D 9 - Andreas Brune

Environmental drivers of microbial community structure in termite guts


     
    

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Prof. Dr. Andreas Brune

Max Planck Institute for Terrestrial Microbiology

Karl-von-Frisch-Straße 10, 35043 Marburg

+49 - 6421 - 178701

brune@mpi-marburg.mpg.de

http://www.mpi-marburg.mpg.de/brune

 

Research summary:

The microbiota in the hindguts of termites plays essential roles in symbiotic digestion. In higher termites, whose gut microbiota is exclusively prokaryotic, the loss of flagellates was accompanied by an enormous dietary diversification. We have hypothesized that the pronounced axial dynamics of oxygen status, pH, and redox potential, together with the continuous influx of oxygen across the gut wall, creates various microenvironments with characteristic microbial communities. In the first project phase, we could show that the characteristic patterns in the microbial communities colonizing the guts are strongly correlated with the diet of different host groups and the distinct environmental conditions in individual gut compartments. In the next project phase, we want to identify the specific environmental drivers of microbial community structure in the individual gut compartments and to elucidate the adaptations in major microbial lineages that make them particularly suitable for the colonization of the respective microhabitat. Using a selection of wood-, humus- and soil-feeding termites, we will correlate community structures in the different microhabitats with the prevailing abiotic and biotic factors in the respective microenvironments. This approach will combine amplicon sequencing and microsensor techniques established in the first project phase with high-resolution profiles of microbial metabolites. Comparative metagenomics of individual gut compartments and reconstruction of composite genomes of important lineages will be used to characterize important genomic features of the mostly uncultivated microbial lineages and to compare their functional potentials and their adaptations to particular ecological niches. Responses of the microbiota to the constant influx of oxygen and other environmental factors will be tested by metatranscriptomic analyses and ecophysiological characterization of selected isolates.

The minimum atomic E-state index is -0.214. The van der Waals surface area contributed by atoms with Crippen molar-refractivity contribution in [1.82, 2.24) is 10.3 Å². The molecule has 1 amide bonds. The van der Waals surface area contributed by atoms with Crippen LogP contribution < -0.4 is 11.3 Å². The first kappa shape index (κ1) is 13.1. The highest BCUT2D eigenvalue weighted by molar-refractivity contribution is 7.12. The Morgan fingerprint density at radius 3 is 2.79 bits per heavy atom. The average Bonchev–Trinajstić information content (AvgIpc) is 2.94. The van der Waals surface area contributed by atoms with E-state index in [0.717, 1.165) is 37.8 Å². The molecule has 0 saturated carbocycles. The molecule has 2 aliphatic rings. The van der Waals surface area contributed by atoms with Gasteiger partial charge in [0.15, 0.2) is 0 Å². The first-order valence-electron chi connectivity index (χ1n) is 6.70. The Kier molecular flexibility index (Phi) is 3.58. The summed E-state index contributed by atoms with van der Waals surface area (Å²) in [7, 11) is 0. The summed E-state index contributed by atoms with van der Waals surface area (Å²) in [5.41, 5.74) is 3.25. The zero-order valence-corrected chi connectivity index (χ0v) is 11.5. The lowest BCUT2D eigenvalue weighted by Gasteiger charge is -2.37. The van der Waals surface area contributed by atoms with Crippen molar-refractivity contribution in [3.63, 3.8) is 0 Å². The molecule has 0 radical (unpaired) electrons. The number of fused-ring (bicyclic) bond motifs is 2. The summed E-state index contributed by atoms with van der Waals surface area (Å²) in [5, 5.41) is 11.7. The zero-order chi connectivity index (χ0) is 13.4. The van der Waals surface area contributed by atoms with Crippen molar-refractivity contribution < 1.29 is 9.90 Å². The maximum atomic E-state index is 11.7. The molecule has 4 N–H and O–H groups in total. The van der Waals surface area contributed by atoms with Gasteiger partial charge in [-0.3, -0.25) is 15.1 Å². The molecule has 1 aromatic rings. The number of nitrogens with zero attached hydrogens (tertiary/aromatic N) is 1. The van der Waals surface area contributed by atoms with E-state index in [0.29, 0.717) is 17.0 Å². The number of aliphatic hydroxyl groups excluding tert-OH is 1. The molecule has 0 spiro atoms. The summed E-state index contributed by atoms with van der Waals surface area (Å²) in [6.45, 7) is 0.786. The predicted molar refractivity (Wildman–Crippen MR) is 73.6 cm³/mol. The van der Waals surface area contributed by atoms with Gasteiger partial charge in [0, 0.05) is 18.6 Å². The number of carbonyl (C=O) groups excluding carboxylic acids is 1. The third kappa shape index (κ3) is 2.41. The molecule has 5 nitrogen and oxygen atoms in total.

Our long-term objective is to obtain a fundamental understanding of the ecological processes that shape the intestinal microbiota of higher termites and to provide tenable explanations that reconcile the structure of the intestinal communities with the dynamics of microhabitats and ecological niches manifested in the course of host evolution.